The equation of a straight line takes the form y=mx+c, where m is the gradient (slope) of the line and c the y-intercept (The value of y where the line crosses the y-axis). The values of m and c can be calculated if two points on the line are known. If these points are denoted by (x_{1},y_{1}) and (x_{2},y_{2}), then y_{1}=mx_{1}+c and y_{2}=mx_{2}+c. From this, it follows that y_{2}-y_{1}=m(x_{2}-x_{1}). The value of m can now be found. To find c, insert the known values into the equation for y_{1} or y_{2} and rearrange.

A quadratic equation is one of the form y=ax²+bx+c, where a, b and c denote constants. The resulting curve is a parabola. Equations of the form y=f(x) in which f(x) consists only of powers of x and a pure number are termed polynomials. Polynomial equations in which the highest power of x is 3, 4 or 5 are cubic, quartic and quintic equations respectively.

Consider a circle of radius r and centre (0,0). If the radius is the hypotenuse of a right-angled triangle (The side not touching the right angle), and (x,y) denotes a point on the circumference, Pythagoras' Rule states that x²+y²=r². Now move the centre to (a,b). The x coordinate, to take an example, of the point (x,y) is now *a* units greater than the length of the horizontal side of the triangle. To return to the dimensions of the triangle, therefore, the equation of the circle must be written as (x-a)²+(y-b)²=r².

Imagine that the equation is written in the form x²+ax+y²+by=c. This can be rewritten as (x+0.5a)²-0.25a²+(y+0.5b)²-0.25b²=c, then as (x+0.5a)²+(y+0.5b)²=0.25a²+0.25b²+c, where 0.25a²+0.25b²+c=r². This technique is called *completing the square*.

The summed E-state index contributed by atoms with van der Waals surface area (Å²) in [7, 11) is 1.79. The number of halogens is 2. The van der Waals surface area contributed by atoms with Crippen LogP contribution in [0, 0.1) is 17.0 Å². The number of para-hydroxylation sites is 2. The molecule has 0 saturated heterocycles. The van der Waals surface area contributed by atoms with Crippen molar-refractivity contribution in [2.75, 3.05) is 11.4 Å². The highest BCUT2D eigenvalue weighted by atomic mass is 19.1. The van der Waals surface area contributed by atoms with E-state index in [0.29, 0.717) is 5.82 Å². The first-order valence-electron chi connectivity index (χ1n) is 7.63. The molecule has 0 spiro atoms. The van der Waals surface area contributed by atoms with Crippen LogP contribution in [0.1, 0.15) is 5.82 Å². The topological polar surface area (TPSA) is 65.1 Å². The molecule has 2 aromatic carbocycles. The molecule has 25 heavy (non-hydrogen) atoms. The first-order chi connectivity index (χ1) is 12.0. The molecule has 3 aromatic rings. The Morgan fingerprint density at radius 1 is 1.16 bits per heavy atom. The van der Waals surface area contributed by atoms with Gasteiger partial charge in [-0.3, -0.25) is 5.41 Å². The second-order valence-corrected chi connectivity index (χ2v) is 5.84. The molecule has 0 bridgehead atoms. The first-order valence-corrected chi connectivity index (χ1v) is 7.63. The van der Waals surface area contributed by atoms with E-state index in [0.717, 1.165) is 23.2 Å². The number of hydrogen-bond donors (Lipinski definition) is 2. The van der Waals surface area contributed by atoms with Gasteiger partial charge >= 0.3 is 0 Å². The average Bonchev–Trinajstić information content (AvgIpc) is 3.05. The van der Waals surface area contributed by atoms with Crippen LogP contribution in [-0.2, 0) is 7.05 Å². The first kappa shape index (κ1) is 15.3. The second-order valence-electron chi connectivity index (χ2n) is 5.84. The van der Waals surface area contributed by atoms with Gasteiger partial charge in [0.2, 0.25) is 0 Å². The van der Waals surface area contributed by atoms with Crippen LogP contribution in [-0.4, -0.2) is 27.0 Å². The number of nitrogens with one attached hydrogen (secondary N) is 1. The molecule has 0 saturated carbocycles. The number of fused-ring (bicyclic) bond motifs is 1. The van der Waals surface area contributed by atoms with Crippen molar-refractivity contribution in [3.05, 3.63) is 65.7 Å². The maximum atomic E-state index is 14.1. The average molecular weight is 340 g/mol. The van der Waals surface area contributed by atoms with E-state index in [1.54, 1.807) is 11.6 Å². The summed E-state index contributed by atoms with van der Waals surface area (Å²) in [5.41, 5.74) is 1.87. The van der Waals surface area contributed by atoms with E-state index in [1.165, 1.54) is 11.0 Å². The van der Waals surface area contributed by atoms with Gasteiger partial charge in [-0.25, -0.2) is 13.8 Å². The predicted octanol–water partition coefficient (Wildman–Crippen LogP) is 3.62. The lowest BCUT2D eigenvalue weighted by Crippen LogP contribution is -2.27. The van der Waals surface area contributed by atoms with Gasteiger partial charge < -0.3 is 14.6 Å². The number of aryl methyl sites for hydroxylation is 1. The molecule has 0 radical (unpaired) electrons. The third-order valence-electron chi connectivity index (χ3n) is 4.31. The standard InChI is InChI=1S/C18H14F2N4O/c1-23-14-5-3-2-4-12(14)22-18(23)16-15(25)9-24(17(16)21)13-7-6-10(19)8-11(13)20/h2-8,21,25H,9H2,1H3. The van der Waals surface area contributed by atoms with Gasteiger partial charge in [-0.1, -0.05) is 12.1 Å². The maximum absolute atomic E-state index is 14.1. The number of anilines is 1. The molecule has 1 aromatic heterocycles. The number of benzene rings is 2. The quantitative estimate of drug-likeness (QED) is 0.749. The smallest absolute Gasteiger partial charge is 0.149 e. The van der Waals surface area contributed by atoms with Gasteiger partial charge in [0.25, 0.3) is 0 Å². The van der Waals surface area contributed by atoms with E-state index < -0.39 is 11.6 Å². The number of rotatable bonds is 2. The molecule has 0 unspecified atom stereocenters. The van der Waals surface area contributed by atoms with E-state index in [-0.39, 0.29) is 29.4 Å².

The equation of an ellipse is of the form x²/a²+y²/b²=1. The centre of this ellipse is at (0,0), so the foci can be denoted by (-α,0) and (α,0). The lines d_{1} and d_{2} connect the foci to a point on the ellipse. The sum of the lengths of these lines is constant, so let us consider the points where the ellipse crosses the positive axes. At (a,0), d_{1}=a+α and d_{2}=a-α. Therefore, d_{1}+d_{2}=2a. At (0,b), d_{1}=d_{2}=√(α²+b²). Therefore, d_{1}+d_{2}=2√(α²+b²). Combining the equations gives 2a=2√(α²+b²), and rearranging gives α=√(a²-b²). Another equation is α=a∊, where ∊ denotes the eccentricity.

The equation of a hyperbola is of the form x²/a²-y²/b²=1. Rearranging this gives y=(b/a)√(x²-a²). The hyperbola gets closer to the asymptotes (The lines it does not cross) as x→∞ or -∞. There, √(x²-a²)≈√(x²), which in turn equals x or -x. As our hyperbola is centred at (0,0), the gradients of the asymptotes are therefore b/a and -b/a. A hyperbola is rectangular if a=b.

To find the intersection(s) of two lines, one can start by writing both equations in terms of the same variable, for example x. This gives equations of the form x=f_{1}(y) and x=f_{2}(y). If two quantities both equal x (or the same function of x), they must also be equal to each other. Therefore, f_{1}(y)=f_{2}(y). Now write this equation in terms of y. This technique only works where both the x and y values are the same for both lines, so one now has the y coordinate(s) of the intersection(s). Finally, substitute for y in either of the original equations to find the x coordinate(s).